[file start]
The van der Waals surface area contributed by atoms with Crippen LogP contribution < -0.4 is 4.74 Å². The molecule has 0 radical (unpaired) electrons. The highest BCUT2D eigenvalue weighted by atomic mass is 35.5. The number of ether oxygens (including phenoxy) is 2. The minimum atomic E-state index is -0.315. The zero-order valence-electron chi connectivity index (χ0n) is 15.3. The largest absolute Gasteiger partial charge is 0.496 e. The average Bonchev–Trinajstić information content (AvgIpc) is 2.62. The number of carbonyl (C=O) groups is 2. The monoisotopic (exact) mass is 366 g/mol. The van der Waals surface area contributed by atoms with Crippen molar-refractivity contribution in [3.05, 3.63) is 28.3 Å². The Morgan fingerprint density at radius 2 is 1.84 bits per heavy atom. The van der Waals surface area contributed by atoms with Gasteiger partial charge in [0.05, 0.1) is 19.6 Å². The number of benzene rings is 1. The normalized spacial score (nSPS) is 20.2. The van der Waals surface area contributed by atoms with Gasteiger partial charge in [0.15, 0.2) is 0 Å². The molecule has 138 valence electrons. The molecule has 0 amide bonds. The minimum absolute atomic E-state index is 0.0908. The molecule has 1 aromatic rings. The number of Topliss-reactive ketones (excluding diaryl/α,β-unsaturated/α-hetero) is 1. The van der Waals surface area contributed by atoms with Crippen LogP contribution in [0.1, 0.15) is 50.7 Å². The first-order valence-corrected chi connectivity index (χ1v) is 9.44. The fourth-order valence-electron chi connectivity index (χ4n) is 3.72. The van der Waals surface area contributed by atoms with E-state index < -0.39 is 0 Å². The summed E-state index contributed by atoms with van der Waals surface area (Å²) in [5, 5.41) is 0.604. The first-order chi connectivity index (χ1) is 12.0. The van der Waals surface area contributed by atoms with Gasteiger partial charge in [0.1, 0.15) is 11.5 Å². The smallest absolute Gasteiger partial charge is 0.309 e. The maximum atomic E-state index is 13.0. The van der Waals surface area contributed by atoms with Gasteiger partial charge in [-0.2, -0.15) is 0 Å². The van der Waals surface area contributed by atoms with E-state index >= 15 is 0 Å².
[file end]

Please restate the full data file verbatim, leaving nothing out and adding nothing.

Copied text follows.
The van der Waals surface area contributed by atoms with Crippen LogP contribution < -0.4 is 4.74 Å². The molecule has 0 radical (unpaired) electrons. The highest BCUT2D eigenvalue weighted by atomic mass is 35.5. The number of ether oxygens (including phenoxy) is 2. The minimum atomic E-state index is -0.315. The zero-order valence-electron chi connectivity index (χ0n) is 15.3. The largest absolute Gasteiger partial charge is 0.496 e. The average Bonchev–Trinajstić information content (AvgIpc) is 2.62. The number of carbonyl (C=O) groups is 2. The monoisotopic (exact) mass is 366 g/mol. The van der Waals surface area contributed by atoms with Crippen molar-refractivity contribution in [3.05, 3.63) is 28.3 Å². The Morgan fingerprint density at radius 2 is 1.84 bits per heavy atom. The van der Waals surface area contributed by atoms with Gasteiger partial charge in [0.05, 0.1) is 19.6 Å². The number of benzene rings is 1. The normalized spacial score (nSPS) is 20.2. The van der Waals surface area contributed by atoms with Gasteiger partial charge in [0.15, 0.2) is 0 Å². The molecule has 138 valence electrons. The molecule has 0 amide bonds. The minimum absolute atomic E-state index is 0.0908. The molecule has 1 aromatic rings. The number of Topliss-reactive ketones (excluding diaryl/α,β-unsaturated/α-hetero) is 1. The van der Waals surface area contributed by atoms with Crippen LogP contribution in [0.1, 0.15) is 50.7 Å². The first-order valence-corrected chi connectivity index (χ1v) is 9.44. The fourth-order valence-electron chi connectivity index (χ4n) is 3.72. The van der Waals surface area contributed by atoms with E-state index < -0.39 is 0 Å². The summed E-state index contributed by atoms with van der Waals surface area (Å²) in [5, 5.41) is 0.604. The first-order chi connectivity index (χ1) is 12.0. The van der Waals surface area contributed by atoms with Gasteiger partial charge in [0.1, 0.15) is 11.5 Å². The smallest absolute Gasteiger partial charge is 0.309 e. The maximum atomic E-state index is 13.0. The van der Waals surface area contributed by atoms with Gasteiger partial charge in [-0.2, -0.15) is 0 Å². The van der Waals surface area contributed by atoms with E-state index >= 15 is 0 Å².